As the head of the world's largest record company, Universal Music Group Chairman Doug Morris could spend all morning hobnobbing with the power-breakfast crowd at the Peninsula Hotel. Here comes Dave Glew now, Epic Records Group chairman and Morris' old friend. "Dave, you're looking great. Everything OK?"
Morris, in town from New York for the week, could be talking about his latest successes: the mounting sales of the Eminem album or the critical back flips over the new Beck CD. Both were released by Morris' network of labels, which stretches from Interscope to Island/Def Jam and generates nearly a third of the nation's album sales.
But the soft-spoken chief executive, casual in a dark suit with open-collar shirt and a two-day stubble, has another topic on his mind this weekday morning, and he's so absorbed in it that he hasn't touched his cantaloupe slices for half an hour.
Morris, 63, is talking about a new album that he calls his "baby." It contains 10 tracks written and/or produced by the late Bert Berns, who was an inspiration when Morris was an aspiring songwriter in New York four decades ago.
"In this business, you put out records all the time by artists you love and that you hope will sell a lot, but this is probably the first time I've ever been involved in a record that I don't care if it sells," Morris says. "It's my way of paying Bert back for all he gave me. I hope this illuminates his career, that people will understand who he was. Everybody knows his music, but they don't know him."
And everyone does know Berns' music, starting with his most famous composition, "Twist and Shout."
Was there ever a more effortless hit? From the opening line, "Shake it up baby now," to its seductive mix of R&B and Latin rhythms, "Twist and Shout" is an irresistible piece of rock 'n' roll and a staple at wedding receptions, frat parties and oldies stations.
Because the lively tune was a hit for the Beatles, most pop fans probably assume Lennon and McCartney wrote it. More sophisticated listeners who know that the song was earlier recorded by the Isley Brothers may attribute it to that group. But it was Berns (under the name Bert Russell) who co-wrote the song with Phil Medley.
That tune is one of the best-known products of a hit machine that roared triumphantly from the start of the 1960s until the charismatic New Yorker died of a heart attack at age 38 in 1967.
Van Morrison may have sung the taut "Here Comes the Night" with his group Them, but Berns wrote the song and produced the recording. Janis Joplin's signature hit, the pleading "Piece of My Heart," was written by Berns and Jerry Ragovoy.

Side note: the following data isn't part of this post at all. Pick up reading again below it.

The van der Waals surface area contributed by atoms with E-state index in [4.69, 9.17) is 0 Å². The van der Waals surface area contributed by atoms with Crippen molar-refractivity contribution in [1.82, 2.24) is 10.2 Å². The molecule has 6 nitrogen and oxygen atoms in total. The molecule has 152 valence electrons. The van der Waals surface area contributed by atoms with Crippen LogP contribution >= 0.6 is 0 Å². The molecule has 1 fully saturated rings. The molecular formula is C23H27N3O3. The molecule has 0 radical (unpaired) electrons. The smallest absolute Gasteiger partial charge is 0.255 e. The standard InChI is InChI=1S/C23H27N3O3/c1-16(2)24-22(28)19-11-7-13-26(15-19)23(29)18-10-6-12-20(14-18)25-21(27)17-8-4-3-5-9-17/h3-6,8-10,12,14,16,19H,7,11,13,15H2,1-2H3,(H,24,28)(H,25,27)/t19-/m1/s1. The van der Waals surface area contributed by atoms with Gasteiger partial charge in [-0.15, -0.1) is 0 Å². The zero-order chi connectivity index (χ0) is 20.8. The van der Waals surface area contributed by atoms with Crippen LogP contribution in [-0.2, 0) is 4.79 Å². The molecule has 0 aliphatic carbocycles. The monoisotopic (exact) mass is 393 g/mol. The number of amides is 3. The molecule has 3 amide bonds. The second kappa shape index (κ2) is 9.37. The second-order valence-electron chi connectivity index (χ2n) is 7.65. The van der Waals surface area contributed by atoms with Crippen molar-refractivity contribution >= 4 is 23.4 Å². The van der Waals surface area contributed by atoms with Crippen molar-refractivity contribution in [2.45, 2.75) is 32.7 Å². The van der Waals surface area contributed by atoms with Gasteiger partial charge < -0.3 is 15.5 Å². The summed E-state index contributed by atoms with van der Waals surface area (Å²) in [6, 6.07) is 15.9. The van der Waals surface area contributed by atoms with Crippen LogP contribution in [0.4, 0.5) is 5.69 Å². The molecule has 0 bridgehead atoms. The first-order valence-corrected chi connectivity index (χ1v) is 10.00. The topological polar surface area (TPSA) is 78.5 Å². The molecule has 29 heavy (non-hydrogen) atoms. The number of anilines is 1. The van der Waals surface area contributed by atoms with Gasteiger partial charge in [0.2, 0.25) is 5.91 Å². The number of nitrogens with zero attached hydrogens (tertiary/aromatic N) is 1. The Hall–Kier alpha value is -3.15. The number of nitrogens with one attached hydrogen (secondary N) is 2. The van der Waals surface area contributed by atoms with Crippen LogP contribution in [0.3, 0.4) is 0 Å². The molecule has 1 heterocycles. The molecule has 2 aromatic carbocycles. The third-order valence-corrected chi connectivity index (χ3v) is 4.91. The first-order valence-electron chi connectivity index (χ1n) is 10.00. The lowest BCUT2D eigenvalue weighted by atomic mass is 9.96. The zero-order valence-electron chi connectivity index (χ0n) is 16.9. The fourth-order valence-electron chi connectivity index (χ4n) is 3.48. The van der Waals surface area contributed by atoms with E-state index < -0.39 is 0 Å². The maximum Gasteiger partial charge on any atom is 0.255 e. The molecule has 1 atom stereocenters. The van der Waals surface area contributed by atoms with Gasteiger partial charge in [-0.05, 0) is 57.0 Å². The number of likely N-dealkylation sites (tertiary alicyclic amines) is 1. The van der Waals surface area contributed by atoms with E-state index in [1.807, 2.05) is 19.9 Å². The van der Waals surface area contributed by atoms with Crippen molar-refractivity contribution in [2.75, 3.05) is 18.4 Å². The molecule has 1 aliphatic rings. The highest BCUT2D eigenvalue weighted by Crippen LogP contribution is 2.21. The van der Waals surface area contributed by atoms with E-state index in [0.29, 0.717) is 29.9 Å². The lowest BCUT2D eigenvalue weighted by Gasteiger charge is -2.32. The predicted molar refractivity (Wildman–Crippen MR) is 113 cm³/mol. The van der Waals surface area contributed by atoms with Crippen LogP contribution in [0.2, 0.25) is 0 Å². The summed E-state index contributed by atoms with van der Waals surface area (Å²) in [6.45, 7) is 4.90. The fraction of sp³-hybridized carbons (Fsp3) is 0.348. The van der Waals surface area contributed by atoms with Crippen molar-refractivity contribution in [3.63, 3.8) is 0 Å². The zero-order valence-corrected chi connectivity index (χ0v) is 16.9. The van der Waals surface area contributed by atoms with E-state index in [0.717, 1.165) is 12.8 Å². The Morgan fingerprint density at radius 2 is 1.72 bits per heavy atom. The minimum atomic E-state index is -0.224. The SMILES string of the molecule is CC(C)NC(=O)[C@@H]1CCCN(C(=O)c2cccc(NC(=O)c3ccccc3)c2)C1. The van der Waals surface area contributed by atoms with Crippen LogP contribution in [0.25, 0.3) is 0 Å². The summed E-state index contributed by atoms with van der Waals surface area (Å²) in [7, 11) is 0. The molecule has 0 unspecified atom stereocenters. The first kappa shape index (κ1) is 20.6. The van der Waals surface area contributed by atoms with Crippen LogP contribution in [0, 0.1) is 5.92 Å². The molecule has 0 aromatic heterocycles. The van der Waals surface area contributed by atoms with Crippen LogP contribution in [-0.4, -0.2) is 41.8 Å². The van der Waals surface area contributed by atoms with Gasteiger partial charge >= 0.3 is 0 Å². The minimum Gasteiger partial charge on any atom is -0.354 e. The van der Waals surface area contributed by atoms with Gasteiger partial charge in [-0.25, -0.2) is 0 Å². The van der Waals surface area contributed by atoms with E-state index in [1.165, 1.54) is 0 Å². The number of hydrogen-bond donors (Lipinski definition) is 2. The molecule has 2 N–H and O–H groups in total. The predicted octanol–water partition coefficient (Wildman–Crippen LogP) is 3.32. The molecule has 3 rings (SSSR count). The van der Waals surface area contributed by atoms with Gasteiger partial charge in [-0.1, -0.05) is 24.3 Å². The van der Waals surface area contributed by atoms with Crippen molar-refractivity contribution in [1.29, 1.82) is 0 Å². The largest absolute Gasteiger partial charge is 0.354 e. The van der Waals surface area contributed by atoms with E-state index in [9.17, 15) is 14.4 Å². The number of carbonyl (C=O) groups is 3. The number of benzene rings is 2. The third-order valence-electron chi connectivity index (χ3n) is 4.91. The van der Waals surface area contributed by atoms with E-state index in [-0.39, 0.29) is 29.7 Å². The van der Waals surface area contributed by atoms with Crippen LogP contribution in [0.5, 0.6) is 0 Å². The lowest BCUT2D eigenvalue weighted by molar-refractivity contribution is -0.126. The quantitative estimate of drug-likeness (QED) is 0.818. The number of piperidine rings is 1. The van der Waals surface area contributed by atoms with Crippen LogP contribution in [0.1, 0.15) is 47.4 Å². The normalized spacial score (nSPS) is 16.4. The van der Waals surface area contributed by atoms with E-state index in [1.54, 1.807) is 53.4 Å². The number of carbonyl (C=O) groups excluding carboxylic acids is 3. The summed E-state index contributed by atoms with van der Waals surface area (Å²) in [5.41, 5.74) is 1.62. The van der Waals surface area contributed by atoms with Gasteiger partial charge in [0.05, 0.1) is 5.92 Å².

Berns was also responsible for such pop or R&B hits as the McCoys' "Hang On Sloopy" (co-written by Wes Farrell), Freddie Scott's "Are You Lonely for Me, Baby?," Solomon Burke's "Cry to Me" and the Exciters' "Tell Him." His production credits also included such memorable hits as the Drifters' "Under the Boardwalk" and Van Morrison's "Brown Eyed Girl."
The music in "The Heart and Soul of Bert Berns" is extraordinary--a virtual nomination speech calling for the late songwriter-producer's induction into the Rock and Roll Hall of Fame in the "nonperforming" category that already includes many of his peers, including Phil Spector, Jerry Wexler and the team of Jerry Leiber & Mike Stoller.
Many of these tracks were hits in their day, but some are relatively obscure now, and they are so striking you may find yourself listening to them over and over, marveling at their construction.
The most impressive thing about the recordings is the masterful way Berns shifted emotional tones. Most of the songs are grand tales of romantic desperation featuring an instrumental tension that builds slowly with defiant horns and insistent drums, then gives way to explosive vocal release. There are lots of references to lonely rooms, tears and regret.
"Are You Lonely for Me, Baby?" opens with female voices taunting a wayward lover with the title phrase. They're answered by Freddie Scott's chilling surrender: "Yes, I am."
Too little time for it all
Berns, an intense, darkly handsome man, had a wide array of influences, and he brought them all into play in his music. He studied classical music as a youngster and fell in love with Cuban music while working at clubs in Havana. That sound would color many of his recordings. In "Twist and Shout," for instance, you can hear the chord sequence of the Cuban folk song "Guantanamera."